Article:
Gallery of Common Milkweed

By the way, both A. syriaca and A. incarnata are also the easiest milkweeds to grow in Massachusetts.

A ten-year nation-wide study was recently published. Across the country, Marsh and Common proved to be the most productive, in other words, more eggs were laid on these two species than on any other species of milkweed.

The map provided below is somewhat helpful; I write somewhat with a word of advice. If you click on Massachusetts, for example, not only are Common and Marsh Milkweeds listed but also Purple Milkweed (A. pupurascens), Fourleaf Milkweed (A. quadrifolia), Butterfly Weed (A. tuberosa), Poke Milkweed (A. exaltata), Whorled Milkweed (A. verticillata), and Clasping Milkweed (A. amplexicaulis). We grow a nice patch of Whorled Milkweed and I have never, ever seen a Monarch once visit the foliage or flowers. Purple Milkweed can be very challenging to get started, and Butterfly Weed is not as hardy in our region as are Common and Marsh.

Milkweeds are the only food plant for Monarch caterpillars and also provide nectar to a host of pollinators including many, many species of butterflies, bees, beetles, and even hummingbirds. Plant for the pollinators and they will come.

This is an image from my recent adventure to Cerro Pelon. I am dying to write about the trip, but have had a very full schedule finishing up my film, organizing landscape jobs for the season, and hoping to get the PiPls settled in. The Monarchs in the photo are mud-puddling. Tens of thousands leave the butterfly trees during the heat of the day, sucking up water and much needed nutrients from the mud at nearby mountain streams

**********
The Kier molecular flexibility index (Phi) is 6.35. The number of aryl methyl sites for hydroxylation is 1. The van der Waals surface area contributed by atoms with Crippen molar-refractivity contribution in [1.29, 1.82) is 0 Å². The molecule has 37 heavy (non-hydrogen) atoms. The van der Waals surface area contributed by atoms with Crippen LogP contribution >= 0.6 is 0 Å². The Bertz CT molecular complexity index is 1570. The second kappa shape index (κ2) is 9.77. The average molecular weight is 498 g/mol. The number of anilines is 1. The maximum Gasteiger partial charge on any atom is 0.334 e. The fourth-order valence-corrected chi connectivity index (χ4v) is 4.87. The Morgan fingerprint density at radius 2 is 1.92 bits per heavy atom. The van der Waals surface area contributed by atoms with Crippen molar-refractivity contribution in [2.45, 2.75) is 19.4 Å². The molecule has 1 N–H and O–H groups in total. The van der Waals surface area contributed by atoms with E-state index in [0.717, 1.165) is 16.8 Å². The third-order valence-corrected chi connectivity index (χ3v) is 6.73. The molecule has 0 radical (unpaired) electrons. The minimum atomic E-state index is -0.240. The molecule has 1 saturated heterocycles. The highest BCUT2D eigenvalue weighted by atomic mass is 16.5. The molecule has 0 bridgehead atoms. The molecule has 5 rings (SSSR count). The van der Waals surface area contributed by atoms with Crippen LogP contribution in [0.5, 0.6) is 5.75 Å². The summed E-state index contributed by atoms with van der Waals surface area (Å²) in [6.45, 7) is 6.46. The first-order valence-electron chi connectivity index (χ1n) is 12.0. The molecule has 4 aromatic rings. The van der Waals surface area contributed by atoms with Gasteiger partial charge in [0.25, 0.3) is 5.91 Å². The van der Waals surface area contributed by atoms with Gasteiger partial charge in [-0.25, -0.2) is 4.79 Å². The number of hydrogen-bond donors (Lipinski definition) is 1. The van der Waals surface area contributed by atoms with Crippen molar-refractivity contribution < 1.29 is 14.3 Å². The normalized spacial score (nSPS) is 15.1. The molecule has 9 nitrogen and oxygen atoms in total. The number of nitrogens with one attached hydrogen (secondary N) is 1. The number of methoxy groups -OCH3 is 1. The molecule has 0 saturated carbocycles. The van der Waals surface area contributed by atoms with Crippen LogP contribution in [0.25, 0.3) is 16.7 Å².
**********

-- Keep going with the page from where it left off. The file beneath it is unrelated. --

The application process for the 2019 Grants is currently under way, with applications due May 1st. All made possible by the proceeds from the Cape Ann License Plate. This year we will award $15,000.

In the last two years we have awarded $24,000 to local nonprofits and education initiatives. In 2017 Backyard Growers gratefully received $5,000 to broaden and deepen the impact of their school gardening program. The primary goal with this project was to use school gardens to increase consumption of fresh vegetables among Gloucester’s students. The program implemented hands on garden and nutrition education programs for preK-5th grade throughout the school district in collaboration with School Food Services and teachers.

By ordering a Cape Ann License Plate today at you make these grants possible and show how much you love our great Cape Ann Community .

Week 5 POLICE | Try #greatteacher Mr. Goulart’s local history trivia for 9th graders at #GloucesterMA High School – good luck!


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Over six weeks I’m posting local history trivia questions from Shaun Goulart’s creative weekly scavenger project for his 9th grade history class at Gloucester High School– except we’ll be one week behind the students’ pace. He explains that the “questions are multi-layered and usually have an image required in the submission. All questions will deal with Gloucester’s local history. I recommended to the students to utilize friends and family so your student may be reaching out to you for help. It is a competition and the prizes will be calculated into the Term 4 grade” for the students.